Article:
The Maleficent actress, who is now a UN ambassador and mother-of-six, claims the newspaper 'grossly violated' her privacy.
The star landed her damehood for campaigning against war zone sexual violence, but she has been working with the UN for over a decade.
Angela Lakor Atim, who survived years of abuse after being forced to marry a rebel soldier, hopes the Time To Act summit will help victims.
A-lister and Oscar-winning superstar Angelina Jolie has picked up yet another award - an honorary damehood for her campaigning work to which she dedicates her "lifetime".
Known for her roles in Hollywood roles Tomb Raider and Maleficent, she has been a leading lady cinema for more than a decade.
But Jolie, 39, is also a committed humanitarian and was described by US secretary of state John Kerry this week as a "fierce and fearless advocate" in this field.
Jolie is receiving an honorary damehood (DCMG) for services to UK foreign policy and the campaign to end war zone sexual violence.
She said: "To receive an honour related to foreign policy means a great deal to me, as it is what I wish to dedicate my working life to.
"Working on the Preventing Sexual Violence Initiative and with survivors of rape is an honour in itself.
"I know that succeeding in our goals will take a lifetime, and I am dedicated to it for all of mine".
David Cameron said sexual violence has "no place as a weapon of war in this world" as a global summit on the issue opened its doors.
The Prime Minister said: "This Government will always seek to protect the most vulnerable in society, both at home and abroad.
"Both in the Modern Slavery Bill and in our campaign against sexual violence in conflict we are protecting victims and punishing perpetrators - with tougher sentences for traffickers and ending impunity for soldiers who commit rape."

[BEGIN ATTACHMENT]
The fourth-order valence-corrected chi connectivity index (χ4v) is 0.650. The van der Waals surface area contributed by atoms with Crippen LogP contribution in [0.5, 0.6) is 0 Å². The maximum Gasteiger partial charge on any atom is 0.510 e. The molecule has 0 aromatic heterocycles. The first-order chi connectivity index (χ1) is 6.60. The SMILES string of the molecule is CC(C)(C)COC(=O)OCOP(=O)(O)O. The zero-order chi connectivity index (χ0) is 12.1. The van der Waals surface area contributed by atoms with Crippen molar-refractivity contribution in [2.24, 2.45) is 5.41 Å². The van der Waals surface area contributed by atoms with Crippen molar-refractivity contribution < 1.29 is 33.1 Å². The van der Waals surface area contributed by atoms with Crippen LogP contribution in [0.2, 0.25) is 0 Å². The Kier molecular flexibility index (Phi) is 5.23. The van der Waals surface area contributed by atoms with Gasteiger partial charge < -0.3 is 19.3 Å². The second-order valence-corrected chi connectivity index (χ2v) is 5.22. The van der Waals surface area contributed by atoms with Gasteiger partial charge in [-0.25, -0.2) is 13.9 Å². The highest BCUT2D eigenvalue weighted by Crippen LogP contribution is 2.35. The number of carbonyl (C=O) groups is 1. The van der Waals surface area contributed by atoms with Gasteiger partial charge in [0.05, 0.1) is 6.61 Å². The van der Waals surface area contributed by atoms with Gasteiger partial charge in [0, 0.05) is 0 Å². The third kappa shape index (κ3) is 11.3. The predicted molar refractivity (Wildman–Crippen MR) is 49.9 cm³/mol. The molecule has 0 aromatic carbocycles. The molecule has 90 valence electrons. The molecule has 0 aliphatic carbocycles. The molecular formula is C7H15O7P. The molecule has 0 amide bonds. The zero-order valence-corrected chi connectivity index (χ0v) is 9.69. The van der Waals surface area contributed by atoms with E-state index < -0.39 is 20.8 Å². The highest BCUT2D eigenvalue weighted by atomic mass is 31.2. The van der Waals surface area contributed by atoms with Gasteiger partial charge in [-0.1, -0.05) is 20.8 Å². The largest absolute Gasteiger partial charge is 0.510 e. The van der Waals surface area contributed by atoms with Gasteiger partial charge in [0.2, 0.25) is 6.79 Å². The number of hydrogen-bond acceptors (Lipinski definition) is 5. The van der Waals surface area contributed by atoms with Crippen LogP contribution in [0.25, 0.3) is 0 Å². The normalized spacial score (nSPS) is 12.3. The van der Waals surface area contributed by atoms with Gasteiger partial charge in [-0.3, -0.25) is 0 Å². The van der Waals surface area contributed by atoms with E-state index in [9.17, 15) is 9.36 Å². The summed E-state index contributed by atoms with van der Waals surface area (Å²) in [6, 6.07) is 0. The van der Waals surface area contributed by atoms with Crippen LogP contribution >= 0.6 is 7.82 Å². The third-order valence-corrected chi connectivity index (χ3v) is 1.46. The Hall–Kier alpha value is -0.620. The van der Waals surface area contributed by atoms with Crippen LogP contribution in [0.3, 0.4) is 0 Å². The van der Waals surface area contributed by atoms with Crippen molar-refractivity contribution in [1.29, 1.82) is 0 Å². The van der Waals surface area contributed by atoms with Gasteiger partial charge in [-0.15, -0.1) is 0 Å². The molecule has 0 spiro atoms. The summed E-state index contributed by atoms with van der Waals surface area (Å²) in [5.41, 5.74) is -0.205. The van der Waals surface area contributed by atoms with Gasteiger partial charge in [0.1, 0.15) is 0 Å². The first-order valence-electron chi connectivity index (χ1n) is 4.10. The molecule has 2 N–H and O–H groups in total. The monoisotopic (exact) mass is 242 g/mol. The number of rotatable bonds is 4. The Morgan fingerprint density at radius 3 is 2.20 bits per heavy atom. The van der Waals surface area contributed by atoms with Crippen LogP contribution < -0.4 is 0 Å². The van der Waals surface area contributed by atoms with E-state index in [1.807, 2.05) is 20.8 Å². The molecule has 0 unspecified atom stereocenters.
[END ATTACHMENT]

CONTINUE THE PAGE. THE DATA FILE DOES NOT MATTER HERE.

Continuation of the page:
"Britain should not and will not tolerate trafficking," he added.
Foreign Secretary William Hague, who is co-chairing the largest summit on sexual violence in conflict with Angelina Jolie, wrote on Twitter:
Angelina Jolie has said a summit on sexual violence in conflict must send a message around the world that there is "no disgrace" in being a survivor and that "the shame is on the aggressor".
The Oscar-winning actress dedicated the four-day London event to an unnamed and "abandoned" victim of rape in Bosnia.
Foreign Secretary William Hague has announced the UK will pledge a further £6 million to support survivors of sexual violence in conflict.
Hague made the announcement as he opened the Time To Act summit with his co-chair Angelina Jolie.
Angelina Jolie has opened the largest summit on sexual violence in conflict, saying, "It is a myth that rape is an inevitable part of conflict."
"There is nothing inevitable about it. It is a weapon of war aimed at civilian," Jolie said as she stood next to the event's co-chair William Hague.
"It has nothing to do with sex - everything to do with power. It is done to torture and humiliate innocent people and often very young children," the actress added.
Angelina Jolie and William Hague have arrived to co-chair the largest ever summit on sexual violence in conflict.
Jolie said she was "so, so happy to be here" as she entered London's ExCel conference centre with the Foreign Secretary.
Labour leader Ed Miliband wrote on Twitter as a sexual violence in conflict summit was set to begin:
Today over 100 countries are gathering for the Global Summit to End Sexual Violence in conflict in London #timetoact
The scourge of sexual and gender-based violence in conflict is something we can and must tackle #timetoact